The record also reveals that Bickford had problems with certain other students because of his failure to keep them advised as to the requirements for graduation, and he did not check to see that they had the requisite number of hours of credit in the proper courses in order to graduate, as required by the duties of a guidance counselor, contained in the record. This also constitutes neglect of duty.
Although it is true that "unprofessional conduct" is not specifically listed as a reason for cancellation of a teacher's contract in the contract that Mr. Bickford had with the school board, nevertheless we believe the term is encompassed within the language of a contract which gives a right of discharge where the teacher performs any act or does anything which is materially harmful to the employer, and within the language in the statute in effect at that time with reference to "other conduct which interferes substantially with the continued performance of duties." We point out that the term "unprofessional conduct" *79 is now specifically included as a ground for discharge under L.B. 259, previously referred to, which became operative in September 1982.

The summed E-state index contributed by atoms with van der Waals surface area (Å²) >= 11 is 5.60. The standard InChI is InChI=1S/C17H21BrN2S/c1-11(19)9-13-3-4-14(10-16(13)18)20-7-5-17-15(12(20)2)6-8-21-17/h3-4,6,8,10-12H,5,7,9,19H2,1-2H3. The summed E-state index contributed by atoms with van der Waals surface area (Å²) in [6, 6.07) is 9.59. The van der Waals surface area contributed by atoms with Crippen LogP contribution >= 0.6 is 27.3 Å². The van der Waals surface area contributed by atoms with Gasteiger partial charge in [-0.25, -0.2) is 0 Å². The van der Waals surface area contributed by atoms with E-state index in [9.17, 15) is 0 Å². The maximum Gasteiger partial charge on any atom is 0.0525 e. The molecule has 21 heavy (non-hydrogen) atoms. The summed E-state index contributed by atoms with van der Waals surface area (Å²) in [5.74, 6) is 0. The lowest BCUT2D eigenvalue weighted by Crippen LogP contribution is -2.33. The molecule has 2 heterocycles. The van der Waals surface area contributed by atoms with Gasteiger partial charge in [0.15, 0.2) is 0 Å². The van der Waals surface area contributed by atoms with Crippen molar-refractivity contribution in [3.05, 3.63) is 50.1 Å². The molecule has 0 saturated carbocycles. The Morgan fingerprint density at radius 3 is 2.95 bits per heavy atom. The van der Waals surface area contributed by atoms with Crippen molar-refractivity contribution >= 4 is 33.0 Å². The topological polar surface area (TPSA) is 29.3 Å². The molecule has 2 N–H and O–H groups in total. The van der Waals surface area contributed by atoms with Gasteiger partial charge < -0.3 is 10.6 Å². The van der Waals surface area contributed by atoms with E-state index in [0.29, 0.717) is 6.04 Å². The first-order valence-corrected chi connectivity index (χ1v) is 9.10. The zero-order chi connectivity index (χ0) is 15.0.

In our opinion appellant's conduct constituted both a neglect of duty and unprofessional conduct, either one of which was sufficient grounds in the instant case to sustain the termination of the appellant from his position with the school.
We briefly comment on appellant's contention that his termination was motivated because he had exercised his first amendment rights by filing grievance procedures and speaking out with reference to certain insurance issues in the school. This issue was not raised or mentioned in any manner whatsoever in the petition in error filed in this case by the appellant. As early as 1898, we held in the case of Ainsworth v. Taylor, 53 Neb. 484, 73 N.W. 927 (1898), in discussing petitions in error, that the statutes "require that each alleged error shall be specially set forth in the petition in error. The strictness with which the requirements of specific assignments has been enforced is amply illustrated in every volume of the reports of the opinions of this court. Not only must the errors be pointed out in the petition in error, but even this is unavailing, if there has been a failure to file a motion for a new trial even in equity cases." Id. at 487-88, 73 N.W. at 928.